Installing A Starscape Ceiling


[Mike Galloway] set out to install a lighted starscape in the ceiling of the baby room. We remember first coming across this type of thing at a Planet Hollywood restaurant at least 10 years ago. We’ve always wondered how difficult this type of thing is to install.

This setup involves an LED based illuminator and bundles of fiber optics. [Mike] first mounted the illuminator in the corner of the room at ceiling level and ran the bundles of fiber optics up into the attic. He then used a cordless dremel to drill 1/16″ holes, one for each fiber in the bundle. This translates to a lot of holes! Once everything was in place, he filled the holes with glue to hold the fibers in place, and snipped off the excess from the room-side using a fingernail clipper. We’ve embedded his video of the system in action after the break.

This may take some time, but it seems easy enough and now we know how these ceilings work.


33 thoughts on “Installing A Starscape Ceiling

  1. This is SWEET! I always wanted to do something like this in my bedroom as a teen. At one time I came up with the idea of using the light in the center of the room as a sun and building a moving, to-scale model of the solar system’s planets revolving around it. Unfortunately, after some calculations I realized I would need a 34′ x 34′ bedroom to make it work.

    I settled for less. But THIS would have been a cool addition to my “not-to-scale” model.

  2. Cool..
    should have been the right patterns though..
    as seen on the sky outside on the kids birthday
    or something?..

    and the moon should follow the actual one too..

    cool anyway.

  3. I’ve always wanted to do something like this, but instead of drilling holes and using fiber optics, I thought of using some sort of illuminated sheet on the ceiling, then mounting a perforated mask under it. He did an awesome job, but I’d want mine to be more realistic (different sized stars, for example, and an accurate layout).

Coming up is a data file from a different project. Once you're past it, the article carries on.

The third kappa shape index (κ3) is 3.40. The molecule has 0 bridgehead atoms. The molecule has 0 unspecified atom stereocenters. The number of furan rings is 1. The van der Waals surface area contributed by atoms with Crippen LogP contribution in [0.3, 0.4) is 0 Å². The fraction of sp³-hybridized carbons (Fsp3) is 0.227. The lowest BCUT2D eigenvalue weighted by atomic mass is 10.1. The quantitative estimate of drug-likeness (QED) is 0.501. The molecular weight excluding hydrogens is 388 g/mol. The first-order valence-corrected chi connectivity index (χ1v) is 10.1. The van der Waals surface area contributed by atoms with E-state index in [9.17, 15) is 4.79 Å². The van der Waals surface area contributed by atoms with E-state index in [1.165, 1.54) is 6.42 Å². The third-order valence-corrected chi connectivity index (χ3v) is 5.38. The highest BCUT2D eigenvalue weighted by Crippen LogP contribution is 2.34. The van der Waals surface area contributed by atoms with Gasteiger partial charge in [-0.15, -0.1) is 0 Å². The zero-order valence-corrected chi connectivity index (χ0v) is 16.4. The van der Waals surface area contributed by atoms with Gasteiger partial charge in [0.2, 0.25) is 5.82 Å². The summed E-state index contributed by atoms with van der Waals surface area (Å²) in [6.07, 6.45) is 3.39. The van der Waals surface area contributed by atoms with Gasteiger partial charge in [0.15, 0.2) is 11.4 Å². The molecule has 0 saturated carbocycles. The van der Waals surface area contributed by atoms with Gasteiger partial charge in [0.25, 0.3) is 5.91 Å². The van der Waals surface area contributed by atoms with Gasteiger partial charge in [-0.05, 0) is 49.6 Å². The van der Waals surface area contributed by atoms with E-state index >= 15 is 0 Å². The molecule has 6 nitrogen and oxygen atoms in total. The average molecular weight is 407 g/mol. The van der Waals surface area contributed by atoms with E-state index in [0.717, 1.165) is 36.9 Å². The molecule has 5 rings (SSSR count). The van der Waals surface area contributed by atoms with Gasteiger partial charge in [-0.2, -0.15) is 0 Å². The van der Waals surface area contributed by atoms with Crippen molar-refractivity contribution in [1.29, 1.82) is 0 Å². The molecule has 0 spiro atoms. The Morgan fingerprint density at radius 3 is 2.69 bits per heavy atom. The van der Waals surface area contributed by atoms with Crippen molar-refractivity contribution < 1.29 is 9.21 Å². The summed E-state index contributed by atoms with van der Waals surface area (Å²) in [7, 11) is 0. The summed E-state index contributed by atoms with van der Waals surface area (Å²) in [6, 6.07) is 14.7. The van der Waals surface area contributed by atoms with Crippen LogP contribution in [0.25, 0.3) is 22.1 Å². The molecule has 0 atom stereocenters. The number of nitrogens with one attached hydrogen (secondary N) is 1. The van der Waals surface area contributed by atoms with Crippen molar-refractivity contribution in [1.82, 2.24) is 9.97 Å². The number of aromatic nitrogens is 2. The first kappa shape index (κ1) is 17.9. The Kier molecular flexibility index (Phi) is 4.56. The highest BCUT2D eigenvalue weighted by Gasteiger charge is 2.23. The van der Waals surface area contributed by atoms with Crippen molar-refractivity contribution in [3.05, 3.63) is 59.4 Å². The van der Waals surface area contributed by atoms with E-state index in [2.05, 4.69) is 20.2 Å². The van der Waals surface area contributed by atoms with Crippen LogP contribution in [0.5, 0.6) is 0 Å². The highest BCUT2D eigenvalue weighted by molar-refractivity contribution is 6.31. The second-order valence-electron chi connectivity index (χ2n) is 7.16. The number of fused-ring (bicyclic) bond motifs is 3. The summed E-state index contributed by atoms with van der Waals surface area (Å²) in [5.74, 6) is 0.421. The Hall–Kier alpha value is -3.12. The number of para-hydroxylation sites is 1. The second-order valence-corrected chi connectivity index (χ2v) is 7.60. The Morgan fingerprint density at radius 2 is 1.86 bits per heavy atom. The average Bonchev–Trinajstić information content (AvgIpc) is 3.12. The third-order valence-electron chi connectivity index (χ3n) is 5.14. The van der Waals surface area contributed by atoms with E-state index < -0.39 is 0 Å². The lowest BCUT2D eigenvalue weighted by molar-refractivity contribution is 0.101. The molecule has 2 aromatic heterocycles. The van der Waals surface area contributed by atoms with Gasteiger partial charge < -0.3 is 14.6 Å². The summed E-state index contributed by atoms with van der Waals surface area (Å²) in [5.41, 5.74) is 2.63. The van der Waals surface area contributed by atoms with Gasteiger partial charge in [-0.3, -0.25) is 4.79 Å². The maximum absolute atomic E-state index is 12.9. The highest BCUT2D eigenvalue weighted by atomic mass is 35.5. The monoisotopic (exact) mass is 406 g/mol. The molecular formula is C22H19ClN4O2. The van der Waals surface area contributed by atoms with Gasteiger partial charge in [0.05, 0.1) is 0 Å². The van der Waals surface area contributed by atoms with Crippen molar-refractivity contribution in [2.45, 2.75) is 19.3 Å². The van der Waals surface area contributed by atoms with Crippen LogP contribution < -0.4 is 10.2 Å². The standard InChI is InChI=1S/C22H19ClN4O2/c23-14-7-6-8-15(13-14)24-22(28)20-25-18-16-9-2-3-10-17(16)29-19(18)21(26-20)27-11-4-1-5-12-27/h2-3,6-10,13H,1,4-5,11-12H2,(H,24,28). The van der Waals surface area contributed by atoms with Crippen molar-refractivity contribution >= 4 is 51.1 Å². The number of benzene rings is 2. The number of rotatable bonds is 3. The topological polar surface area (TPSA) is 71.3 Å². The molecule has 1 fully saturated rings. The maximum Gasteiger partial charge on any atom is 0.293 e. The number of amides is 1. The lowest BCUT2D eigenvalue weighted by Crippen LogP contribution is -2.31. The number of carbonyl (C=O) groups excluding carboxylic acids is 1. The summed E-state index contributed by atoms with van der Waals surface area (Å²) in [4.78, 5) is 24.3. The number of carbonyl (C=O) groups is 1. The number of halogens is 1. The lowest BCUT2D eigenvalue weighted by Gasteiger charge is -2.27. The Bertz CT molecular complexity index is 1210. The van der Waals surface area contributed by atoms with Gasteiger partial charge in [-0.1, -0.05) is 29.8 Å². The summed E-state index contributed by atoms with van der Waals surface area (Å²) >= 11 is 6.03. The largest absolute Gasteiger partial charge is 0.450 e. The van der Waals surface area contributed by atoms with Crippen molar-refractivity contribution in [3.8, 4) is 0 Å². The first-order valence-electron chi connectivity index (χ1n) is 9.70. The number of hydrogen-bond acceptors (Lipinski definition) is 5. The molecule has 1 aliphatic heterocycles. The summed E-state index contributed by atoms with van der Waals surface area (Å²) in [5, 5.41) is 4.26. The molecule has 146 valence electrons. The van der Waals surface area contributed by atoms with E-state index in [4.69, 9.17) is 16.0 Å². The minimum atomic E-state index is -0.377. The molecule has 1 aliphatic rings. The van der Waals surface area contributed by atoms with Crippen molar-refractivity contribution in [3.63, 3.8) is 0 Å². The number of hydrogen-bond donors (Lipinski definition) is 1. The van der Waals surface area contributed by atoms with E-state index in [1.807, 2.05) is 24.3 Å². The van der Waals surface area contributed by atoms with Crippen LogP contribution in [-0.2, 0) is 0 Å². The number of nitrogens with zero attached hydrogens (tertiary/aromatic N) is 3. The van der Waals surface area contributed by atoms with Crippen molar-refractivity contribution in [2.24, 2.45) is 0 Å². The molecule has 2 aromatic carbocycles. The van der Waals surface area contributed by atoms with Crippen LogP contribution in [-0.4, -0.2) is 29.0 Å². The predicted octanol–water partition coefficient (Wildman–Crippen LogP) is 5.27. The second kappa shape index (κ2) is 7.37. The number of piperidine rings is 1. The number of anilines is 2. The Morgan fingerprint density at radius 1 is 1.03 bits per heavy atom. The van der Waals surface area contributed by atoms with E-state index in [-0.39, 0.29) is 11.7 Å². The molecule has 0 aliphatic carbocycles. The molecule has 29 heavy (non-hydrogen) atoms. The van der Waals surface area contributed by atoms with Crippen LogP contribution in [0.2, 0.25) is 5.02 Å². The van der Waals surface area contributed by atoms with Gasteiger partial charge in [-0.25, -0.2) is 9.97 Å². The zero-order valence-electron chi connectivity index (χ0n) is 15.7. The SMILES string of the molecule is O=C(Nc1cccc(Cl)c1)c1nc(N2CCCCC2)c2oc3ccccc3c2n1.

When I was a kid, I used to have those giant glow-in-the dark stars all over my ceiling. After I took them down, I noticed some spots on the ceiling still glowed, and it looked kind of like real- albeit dim- stars, since I’m near-sighted anyway.

  4. I’ve installed (and torn apart and modified) a few commercial systems like this. Its just a light source with some fiber. Try putting a kaleidescope between the light and the fiber.

    Lasers are nice, but I wouldnt want a shark tank in my babys bedroom.

  5. He did this by drilling through a popcorn ceiling. Never mess with a popcorn ceiling until you’ve had it tested for asbestos. Don’t paint it, drill it, sweep it, etc. If you’re house was built after the mid 80’s, you’r probably safe, but if it was build before that there may be significant amounts of asbestos in the popcorn material. At the very least, make sure you cover the floor fully with plastic and tape the edges to the wall, wear a dust mask that blocks fine particles, and wipe down any surface that may have picked up dust with a damp cloth. Do not use a vacuum to clean up. This just throws fibers into the air.

  6. Hey, author here =p

    1) The house was built in 1996 and is asbestos free.

    2) The stars *are* multiple sizes. 3 different sizes.

    3) (copied from another forum): I started out doing constellations, but I freaked out and stopped. I was downloading star-charts *to scale*… had leo in proper scale and distance from cancer and hydra (in sharpie dots) and started to drill & paste. After I had 5 stars in, I realized Regulas is a magnitude1 star and I put a tiny fiber in its place … so I pulled, reset it and started drawing out Gemini, but then fucked up in 3 spots so I threw in the towel. Now, you can kind of pick out ursa minor, but everything else is reaaaaally random. Oh, I did do Pleiades… that’s probably the only ‘scale’ item on the ceiling.

    4) Check out the instructable, most of the other questions are answered in that post.

  7. Ah, that’s cool. It’s kind of hard to tell the difference in sizes from the video; I just assumed you used the same fiber for all stars to make things easier. I guess I should read the Instructable. :P

    Good job!

  8. This is awesome, I envy the baby. Anyone who dreams of a starry ceiling and has no drop ceilings and/or time can just buy wallpaper with glow in the dark stars and use it on the ceiling. Not the same thing, of course, but pretty cool too.

  9. My mother had the same idea when I was a child, but went about it in a *much* simpler way.

    Either by mixing it into the paint, or rolling it on on top of the paint before it dried, she used little glitter-squares and had my whole ceiling and top 8″ of the walls in dark blue, glittering cover. The room had two large outside windows, so light was always coming in to shine on them, even if it was a small amount.

    After that, she had stenciled planets along the tops of the walls.

    Kinda makes me wish I had pictures of it before I moved :/

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